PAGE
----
Kentucky is moving closer to banning at least one abortion procedure after 11 weeks, part of a wider movement to curb access to reproductive care across a number of states.
The Kentucky House of Representatives voted 71-11 on Monday to ban the “dilation and evacuation” procedure, or D&E, the most commonly-used method for second trimester abortions. Approximately 537 of the 3,312 recorded abortions performed in Kentucky in 2016 used the D&E method, according to state numbers.
Its prevalence has rankled abortion opponents, including state Rep. Addia Wuchner (R-Florence), the bill’s sponsor. Wuchner called D&E “cruel and gruesome” as well as “brutal” while pushing lawmakers to support House Bill 454.
“These lives are small and tiny but they are still human,” she said.
Others dissented, noting that abortion is constitutionally protected and citing wider infringements posed by HB454. “The people of Kentucky did not elect us to be judge and jury over private medical decisions,” said state Rep. Mary Lou Marzian (D-Louisville).
Lawmakers are also concerned about the cost to state residents an inevitable legal battle over HB454’s passage would pose.
“A ‘yes’ vote means you are willing to waste taxpayer money and your constituents’ money on a measure that is unconstitutional,” said state Rep. Ruth Ann Palumbo (D-Lexington).
Rep. Tom Burch (D-Louisville) predicted the measure could cost taxpayers upwards of $1 million in legal fees. Kentucky’s American Civil Liberties Union (ACLU) branch also indicated that similar bans in the states of Texas, Kansas, Oklahoma, Arkansas, and Alabama have all been blocked in court. HB454 will likely meet that same fate, but conservative lawmakers say they don’t care.
“To that [threat of legal action], I say bring it,” said state Rep. Robert Benvenuti III, a Republican based in Lexington. “Let’s have that trial.”
Like other southern and Appalachian states, Kentucky has served as something of a battleground for abortion rights in the United States. Kentucky itself is home to only one abortion clinic, the EMW Women’s Surgical Center in Louisville, which the state has consistently sought to shut down.
Those efforts have been met with resistance — if the clinic shuts down, Kentucky will be the first state in the country without an abortion provider, forcing residents to travel elsewhere in the country to obtain medical treatment.
Abortion opponents in the state have also focused on other means of targeting the procedure. Kentucky’s Republican-led General Assembly has moved to pass a number of anti-abortion measures since Gov. Matt Bevin (R) came into office in 2015. In 2017, the state attempted to mandate an ultrasound prior to the procedure; a judge later struck down the measure, prompting the state to file an appeal. Other efforts were more successful, including a law barring abortions after 20 weeks outside of life-threatening situations, which went into effect in January.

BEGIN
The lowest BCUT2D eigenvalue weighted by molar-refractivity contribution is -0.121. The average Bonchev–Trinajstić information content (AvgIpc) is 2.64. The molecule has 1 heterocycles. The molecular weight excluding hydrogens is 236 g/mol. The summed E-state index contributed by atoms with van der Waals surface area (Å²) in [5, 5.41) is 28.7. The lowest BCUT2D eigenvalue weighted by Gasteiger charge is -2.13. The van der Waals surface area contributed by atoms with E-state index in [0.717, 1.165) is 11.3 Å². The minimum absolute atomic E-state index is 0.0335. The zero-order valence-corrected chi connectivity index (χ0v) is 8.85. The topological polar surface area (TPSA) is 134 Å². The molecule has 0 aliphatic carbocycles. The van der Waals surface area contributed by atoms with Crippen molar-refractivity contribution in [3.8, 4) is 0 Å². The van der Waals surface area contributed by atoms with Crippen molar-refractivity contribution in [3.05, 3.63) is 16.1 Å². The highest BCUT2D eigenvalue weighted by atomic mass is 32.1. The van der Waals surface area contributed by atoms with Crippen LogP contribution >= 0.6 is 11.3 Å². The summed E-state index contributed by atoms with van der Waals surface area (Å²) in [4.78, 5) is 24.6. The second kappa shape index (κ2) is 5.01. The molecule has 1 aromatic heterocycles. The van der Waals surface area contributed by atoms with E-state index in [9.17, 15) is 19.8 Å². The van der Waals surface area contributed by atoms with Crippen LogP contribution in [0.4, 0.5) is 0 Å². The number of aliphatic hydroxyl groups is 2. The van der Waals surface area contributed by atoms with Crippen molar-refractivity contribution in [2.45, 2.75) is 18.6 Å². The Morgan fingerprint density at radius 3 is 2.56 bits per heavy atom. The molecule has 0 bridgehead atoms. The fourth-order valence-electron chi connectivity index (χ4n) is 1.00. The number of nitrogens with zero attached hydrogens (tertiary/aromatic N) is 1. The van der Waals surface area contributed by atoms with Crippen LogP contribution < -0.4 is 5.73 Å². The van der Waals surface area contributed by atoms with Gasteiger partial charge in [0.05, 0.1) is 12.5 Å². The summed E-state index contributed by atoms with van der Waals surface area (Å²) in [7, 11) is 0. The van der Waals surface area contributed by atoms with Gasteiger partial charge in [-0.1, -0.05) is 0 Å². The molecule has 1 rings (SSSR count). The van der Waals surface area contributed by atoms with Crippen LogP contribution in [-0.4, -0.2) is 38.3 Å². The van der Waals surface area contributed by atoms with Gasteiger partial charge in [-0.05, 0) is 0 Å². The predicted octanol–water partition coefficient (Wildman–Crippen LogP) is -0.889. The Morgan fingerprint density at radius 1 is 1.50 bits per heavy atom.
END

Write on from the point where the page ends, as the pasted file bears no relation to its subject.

D&E is the only legal abortion option available for most pregnancies more than 14 weeks along. The procedure involves dilating the cervix before removing (or “evacuating”) the contents of the uterus. D&E is also used to prevent infection following miscarriages and the procedure is considered safe. But abortion opponents in a number of states have sought to crack down on D&E, with at least 18 states moving to restrict or ban the procedure in some way. Only Mississippi and West Virginia have banned the procedure entirely, according to the Guttmacher Institute.
Other sweeping abortion restrictions have already made obtaining early abortions more difficult, leaving D&E as many patients’ only option. If HB454 becomes law, those seeking an abortion will have virtually no options later in their pregnancies.
That reality is weighing on patient advocates. Marcie Crim, executive director of the Kentucky Health Justice Network, testified before Kentucky’s House Judiciary Committee last Wednesday and told lawmakers HB454 would have far-reaching ramifications.
“We don’t want more Kentuckians scared and alone in the dark, desperately googling ‘How to give myself an abortion,’” she said.
By contrast, anti-abortion organizations have applauded the measure, while moving to downplay any potential legal ramifications.
“We are stressing that this does not outlaw abortions,” said Brian Shoemaker, assistant executive director of Kentucky Right to Life. “We are just saying that this particular brutal type of procedure for abortions should be banned.”
HB454 is now headed to the Kentucky Senate for a vote, along with another anti-abortion bill, HB455, which would make it illegal for doctors to perform abortions due to a Down syndrome diagnosis. The tactic is another legal avenue commonly explored by abortion opponents.
Kentucky’s efforts come on the heels of another grim milestone for abortion advocates: last week, the Mississippi House of Representatives passed the most restrictive piece of anti-abortion legislation in the country, barring the procedure after 15 weeks. The bill now heads to Gov. Phil Bryant (R), who is expected to sign it after pledging in 2014 to “end abortions in Mississippi.”